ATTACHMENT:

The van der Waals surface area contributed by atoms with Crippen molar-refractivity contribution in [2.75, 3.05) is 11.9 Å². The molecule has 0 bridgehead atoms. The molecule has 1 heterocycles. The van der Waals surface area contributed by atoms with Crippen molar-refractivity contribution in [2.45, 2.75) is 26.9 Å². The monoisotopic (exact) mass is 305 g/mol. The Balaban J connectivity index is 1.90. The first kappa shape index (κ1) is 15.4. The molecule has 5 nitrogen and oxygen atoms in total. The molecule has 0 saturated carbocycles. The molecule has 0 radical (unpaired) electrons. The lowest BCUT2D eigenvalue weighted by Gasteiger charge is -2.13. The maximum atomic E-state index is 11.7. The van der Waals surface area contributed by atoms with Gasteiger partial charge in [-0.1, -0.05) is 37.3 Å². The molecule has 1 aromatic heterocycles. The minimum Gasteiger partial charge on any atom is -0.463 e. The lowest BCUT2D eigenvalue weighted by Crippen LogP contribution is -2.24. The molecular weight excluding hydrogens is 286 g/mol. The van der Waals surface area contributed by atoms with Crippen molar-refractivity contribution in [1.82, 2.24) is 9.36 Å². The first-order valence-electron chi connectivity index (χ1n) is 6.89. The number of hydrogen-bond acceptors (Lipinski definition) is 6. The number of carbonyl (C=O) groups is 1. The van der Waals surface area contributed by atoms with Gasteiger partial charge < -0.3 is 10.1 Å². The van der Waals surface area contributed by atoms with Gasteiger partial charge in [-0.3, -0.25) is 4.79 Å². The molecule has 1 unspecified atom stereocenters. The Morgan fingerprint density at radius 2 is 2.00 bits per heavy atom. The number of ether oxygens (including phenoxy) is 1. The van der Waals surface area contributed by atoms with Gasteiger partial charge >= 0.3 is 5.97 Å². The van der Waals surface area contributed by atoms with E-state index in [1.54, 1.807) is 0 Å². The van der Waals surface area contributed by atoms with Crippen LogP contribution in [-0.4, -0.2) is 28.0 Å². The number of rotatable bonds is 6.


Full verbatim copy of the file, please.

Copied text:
The van der Waals surface area contributed by atoms with Crippen molar-refractivity contribution in [2.75, 3.05) is 11.9 Å². The molecule has 0 bridgehead atoms. The molecule has 1 heterocycles. The van der Waals surface area contributed by atoms with Crippen molar-refractivity contribution in [2.45, 2.75) is 26.9 Å². The monoisotopic (exact) mass is 305 g/mol. The Balaban J connectivity index is 1.90. The first kappa shape index (κ1) is 15.4. The molecule has 5 nitrogen and oxygen atoms in total. The molecule has 0 saturated carbocycles. The molecule has 0 radical (unpaired) electrons. The lowest BCUT2D eigenvalue weighted by Gasteiger charge is -2.13. The maximum atomic E-state index is 11.7. The van der Waals surface area contributed by atoms with Gasteiger partial charge in [-0.1, -0.05) is 37.3 Å². The molecule has 1 aromatic heterocycles. The minimum Gasteiger partial charge on any atom is -0.463 e. The lowest BCUT2D eigenvalue weighted by Crippen LogP contribution is -2.24. The molecular weight excluding hydrogens is 286 g/mol. The van der Waals surface area contributed by atoms with Crippen molar-refractivity contribution in [1.82, 2.24) is 9.36 Å². The first-order valence-electron chi connectivity index (χ1n) is 6.89. The number of hydrogen-bond acceptors (Lipinski definition) is 6. The number of carbonyl (C=O) groups is 1. The van der Waals surface area contributed by atoms with Gasteiger partial charge < -0.3 is 10.1 Å². The van der Waals surface area contributed by atoms with Gasteiger partial charge in [-0.3, -0.25) is 4.79 Å². The molecule has 1 unspecified atom stereocenters. The Morgan fingerprint density at radius 2 is 2.00 bits per heavy atom. The number of ether oxygens (including phenoxy) is 1. The van der Waals surface area contributed by atoms with Gasteiger partial charge >= 0.3 is 5.97 Å². The van der Waals surface area contributed by atoms with E-state index in [1.54, 1.807) is 0 Å². The van der Waals surface area contributed by atoms with Crippen LogP contribution in [-0.4, -0.2) is 28.0 Å². The number of rotatable bonds is 6.